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BRIEF COMMUNICATION
Year : 2018  |  Volume : 26  |  Issue : 1  |  Page : 42-44

Failure analysis for ultrasound machines in a radiology department after implementation of predictive maintenance method


Department of Radiology, Queen Mary Hospital, Hong Kong, China

Correspondence Address:
Dr. Martin Law
Department of Radiology, Queen Mary Hospital, 102 Pokfulam Road, Hong Kong
China
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Source of Support: None, Conflict of Interest: None


DOI: 10.4103/JMU.JMU_13_18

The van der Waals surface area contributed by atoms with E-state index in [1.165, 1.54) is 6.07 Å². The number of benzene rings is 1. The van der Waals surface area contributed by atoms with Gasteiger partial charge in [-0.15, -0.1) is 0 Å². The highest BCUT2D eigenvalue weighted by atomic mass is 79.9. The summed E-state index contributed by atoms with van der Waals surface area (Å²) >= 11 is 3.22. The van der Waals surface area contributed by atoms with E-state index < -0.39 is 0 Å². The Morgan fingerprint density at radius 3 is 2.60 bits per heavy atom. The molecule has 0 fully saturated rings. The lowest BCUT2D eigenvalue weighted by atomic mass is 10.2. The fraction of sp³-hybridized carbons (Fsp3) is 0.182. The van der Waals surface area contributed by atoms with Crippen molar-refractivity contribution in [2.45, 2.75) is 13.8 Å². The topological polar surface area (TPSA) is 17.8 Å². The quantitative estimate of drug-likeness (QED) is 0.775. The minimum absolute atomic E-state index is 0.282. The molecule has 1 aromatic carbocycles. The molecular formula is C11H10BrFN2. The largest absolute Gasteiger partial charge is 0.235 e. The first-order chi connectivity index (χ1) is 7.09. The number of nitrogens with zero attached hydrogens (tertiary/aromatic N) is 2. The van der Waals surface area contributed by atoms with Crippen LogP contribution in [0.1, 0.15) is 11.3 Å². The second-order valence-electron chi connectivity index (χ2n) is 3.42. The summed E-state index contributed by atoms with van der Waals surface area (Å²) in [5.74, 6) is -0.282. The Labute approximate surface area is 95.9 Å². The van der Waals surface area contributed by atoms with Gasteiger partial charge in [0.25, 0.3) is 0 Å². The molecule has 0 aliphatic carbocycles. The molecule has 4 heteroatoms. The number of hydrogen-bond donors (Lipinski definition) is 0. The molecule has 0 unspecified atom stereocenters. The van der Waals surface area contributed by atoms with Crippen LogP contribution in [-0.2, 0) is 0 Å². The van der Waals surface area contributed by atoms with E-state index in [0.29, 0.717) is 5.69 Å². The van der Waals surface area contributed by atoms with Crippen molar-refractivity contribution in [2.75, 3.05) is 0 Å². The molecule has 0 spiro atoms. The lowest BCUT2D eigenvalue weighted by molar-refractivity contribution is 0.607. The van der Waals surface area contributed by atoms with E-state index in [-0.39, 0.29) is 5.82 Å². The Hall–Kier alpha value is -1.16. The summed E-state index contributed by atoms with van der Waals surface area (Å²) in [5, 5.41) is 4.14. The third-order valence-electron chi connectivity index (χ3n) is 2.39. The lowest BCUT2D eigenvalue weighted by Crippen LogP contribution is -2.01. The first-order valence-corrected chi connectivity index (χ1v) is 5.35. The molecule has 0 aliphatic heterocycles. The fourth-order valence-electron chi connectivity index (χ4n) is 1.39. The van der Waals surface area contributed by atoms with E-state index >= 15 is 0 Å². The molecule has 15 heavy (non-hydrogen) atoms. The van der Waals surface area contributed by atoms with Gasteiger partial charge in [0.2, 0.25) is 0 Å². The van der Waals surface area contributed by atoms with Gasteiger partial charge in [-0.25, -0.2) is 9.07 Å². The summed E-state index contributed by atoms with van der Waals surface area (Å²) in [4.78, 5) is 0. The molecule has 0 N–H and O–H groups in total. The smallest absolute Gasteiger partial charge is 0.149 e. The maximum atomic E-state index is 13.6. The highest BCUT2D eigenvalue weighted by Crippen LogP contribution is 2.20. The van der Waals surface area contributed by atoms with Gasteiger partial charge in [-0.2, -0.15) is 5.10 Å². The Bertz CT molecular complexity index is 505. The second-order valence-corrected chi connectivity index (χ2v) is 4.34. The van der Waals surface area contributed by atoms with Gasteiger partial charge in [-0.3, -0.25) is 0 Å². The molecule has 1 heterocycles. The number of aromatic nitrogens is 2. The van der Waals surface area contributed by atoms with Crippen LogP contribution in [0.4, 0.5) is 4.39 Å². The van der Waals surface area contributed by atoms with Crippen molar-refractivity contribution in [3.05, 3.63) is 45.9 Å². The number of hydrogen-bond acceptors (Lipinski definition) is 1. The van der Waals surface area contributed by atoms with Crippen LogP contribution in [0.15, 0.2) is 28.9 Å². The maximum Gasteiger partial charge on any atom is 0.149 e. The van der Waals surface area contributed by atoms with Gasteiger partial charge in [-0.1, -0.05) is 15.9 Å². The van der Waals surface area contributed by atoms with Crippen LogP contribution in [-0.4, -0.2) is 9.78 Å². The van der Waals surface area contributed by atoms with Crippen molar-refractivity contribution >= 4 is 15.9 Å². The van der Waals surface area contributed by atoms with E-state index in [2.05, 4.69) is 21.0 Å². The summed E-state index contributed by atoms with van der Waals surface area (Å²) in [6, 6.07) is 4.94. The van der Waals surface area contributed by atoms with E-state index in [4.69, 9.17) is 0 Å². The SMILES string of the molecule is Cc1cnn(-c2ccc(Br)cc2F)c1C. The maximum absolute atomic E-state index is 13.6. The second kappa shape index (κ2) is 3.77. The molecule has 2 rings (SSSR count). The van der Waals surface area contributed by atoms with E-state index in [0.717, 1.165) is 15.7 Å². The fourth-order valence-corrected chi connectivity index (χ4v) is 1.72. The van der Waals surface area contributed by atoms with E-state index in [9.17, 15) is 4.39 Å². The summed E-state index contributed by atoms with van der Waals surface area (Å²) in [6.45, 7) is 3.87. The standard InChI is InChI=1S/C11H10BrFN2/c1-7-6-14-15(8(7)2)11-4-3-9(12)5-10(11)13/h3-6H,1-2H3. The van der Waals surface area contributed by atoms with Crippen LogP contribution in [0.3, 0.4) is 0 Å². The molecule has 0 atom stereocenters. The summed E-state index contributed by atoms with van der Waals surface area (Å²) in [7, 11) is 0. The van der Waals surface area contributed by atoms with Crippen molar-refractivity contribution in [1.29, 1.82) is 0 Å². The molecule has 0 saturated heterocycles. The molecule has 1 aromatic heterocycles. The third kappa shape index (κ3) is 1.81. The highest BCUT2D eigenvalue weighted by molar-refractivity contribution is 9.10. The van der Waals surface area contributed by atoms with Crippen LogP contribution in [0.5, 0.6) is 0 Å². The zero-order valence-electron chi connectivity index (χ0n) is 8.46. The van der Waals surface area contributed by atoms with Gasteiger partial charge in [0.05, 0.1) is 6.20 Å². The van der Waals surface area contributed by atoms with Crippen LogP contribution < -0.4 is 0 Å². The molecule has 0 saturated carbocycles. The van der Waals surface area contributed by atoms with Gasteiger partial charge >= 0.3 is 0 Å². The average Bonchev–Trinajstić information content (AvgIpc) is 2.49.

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Objective: The objective of the study was to perform quantitative failure and fault analysis to the diagnostic ultrasound (US) scanners in a radiology department after the implementation of the predictive maintenance (PdM) method; to study the reduction trend of machine failure; to understand machine operating parameters affecting the failure; to further optimize the method to maximize the machine clinically service time. Materials and Methods: The PdM method has been implemented to the 5 US machines since 2013. Log books were used to record machine failures and their root causes together with the time spent on repair, all of which were retrieved, categorized, and analyzed for the period between 2013 and 2016. Results: There were a total of 108 cases of failure occurred in these 5 US machines during the 4-year study period. The average number of failure per month for all these machines was 2.4. Failure analysis showed that there were 33 cases (30.5%) due to software, 44 cases (40.7%) due to hardware, and 31 cases (28.7%) due to US probe. There was a statistically significant negative correlation between the time spent on regular quality assurance (QA) by hospital physicists with the time spent on faulty parts replacement over the study period (P = 0.007). However, there was no statistically significant correlation between regular QA time and total yearly breakdown case (P = 0.12), although there has been a decreasing trend observed in the yearly total breakdown. Conclusion: There has been a significant improvement on the machine failure of US machines attributed to the concerted effort of sonographers and physicists in our department to practice the PdM method, in that system component repair time has been reduced, and a decreasing trend in the number of system breakdown has been observed.


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